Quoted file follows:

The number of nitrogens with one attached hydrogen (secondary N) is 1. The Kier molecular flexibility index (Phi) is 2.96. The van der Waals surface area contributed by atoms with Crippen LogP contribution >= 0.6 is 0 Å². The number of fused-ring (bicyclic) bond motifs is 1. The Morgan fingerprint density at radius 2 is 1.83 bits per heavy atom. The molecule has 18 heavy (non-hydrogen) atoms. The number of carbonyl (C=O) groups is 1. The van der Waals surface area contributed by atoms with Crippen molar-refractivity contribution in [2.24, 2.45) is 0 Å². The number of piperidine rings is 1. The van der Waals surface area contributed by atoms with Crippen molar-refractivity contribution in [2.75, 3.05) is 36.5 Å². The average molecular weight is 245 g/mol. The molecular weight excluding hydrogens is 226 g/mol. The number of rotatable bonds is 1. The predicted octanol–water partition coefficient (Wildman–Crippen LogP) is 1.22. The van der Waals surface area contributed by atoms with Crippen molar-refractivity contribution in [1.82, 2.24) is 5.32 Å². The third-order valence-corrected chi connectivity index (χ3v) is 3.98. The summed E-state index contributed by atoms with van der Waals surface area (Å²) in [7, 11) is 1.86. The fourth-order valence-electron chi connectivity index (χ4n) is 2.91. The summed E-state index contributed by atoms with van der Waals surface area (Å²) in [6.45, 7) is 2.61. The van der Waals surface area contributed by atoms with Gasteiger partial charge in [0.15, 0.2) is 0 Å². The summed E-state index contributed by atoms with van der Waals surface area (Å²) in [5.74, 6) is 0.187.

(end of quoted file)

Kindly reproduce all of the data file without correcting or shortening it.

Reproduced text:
The number of nitrogens with one attached hydrogen (secondary N) is 1. The Kier molecular flexibility index (Phi) is 2.96. The van der Waals surface area contributed by atoms with Crippen LogP contribution >= 0.6 is 0 Å². The number of fused-ring (bicyclic) bond motifs is 1. The Morgan fingerprint density at radius 2 is 1.83 bits per heavy atom. The molecule has 18 heavy (non-hydrogen) atoms. The number of carbonyl (C=O) groups is 1. The van der Waals surface area contributed by atoms with Crippen molar-refractivity contribution in [2.24, 2.45) is 0 Å². The number of piperidine rings is 1. The van der Waals surface area contributed by atoms with Crippen molar-refractivity contribution in [2.75, 3.05) is 36.5 Å². The average molecular weight is 245 g/mol. The molecular weight excluding hydrogens is 226 g/mol. The number of rotatable bonds is 1. The predicted octanol–water partition coefficient (Wildman–Crippen LogP) is 1.22. The van der Waals surface area contributed by atoms with Crippen molar-refractivity contribution in [1.82, 2.24) is 5.32 Å². The third-order valence-corrected chi connectivity index (χ3v) is 3.98. The summed E-state index contributed by atoms with van der Waals surface area (Å²) in [7, 11) is 1.86. The fourth-order valence-electron chi connectivity index (χ4n) is 2.91. The summed E-state index contributed by atoms with van der Waals surface area (Å²) in [6.45, 7) is 2.61. The van der Waals surface area contributed by atoms with Gasteiger partial charge in [0.15, 0.2) is 0 Å². The summed E-state index contributed by atoms with van der Waals surface area (Å²) in [5.74, 6) is 0.187.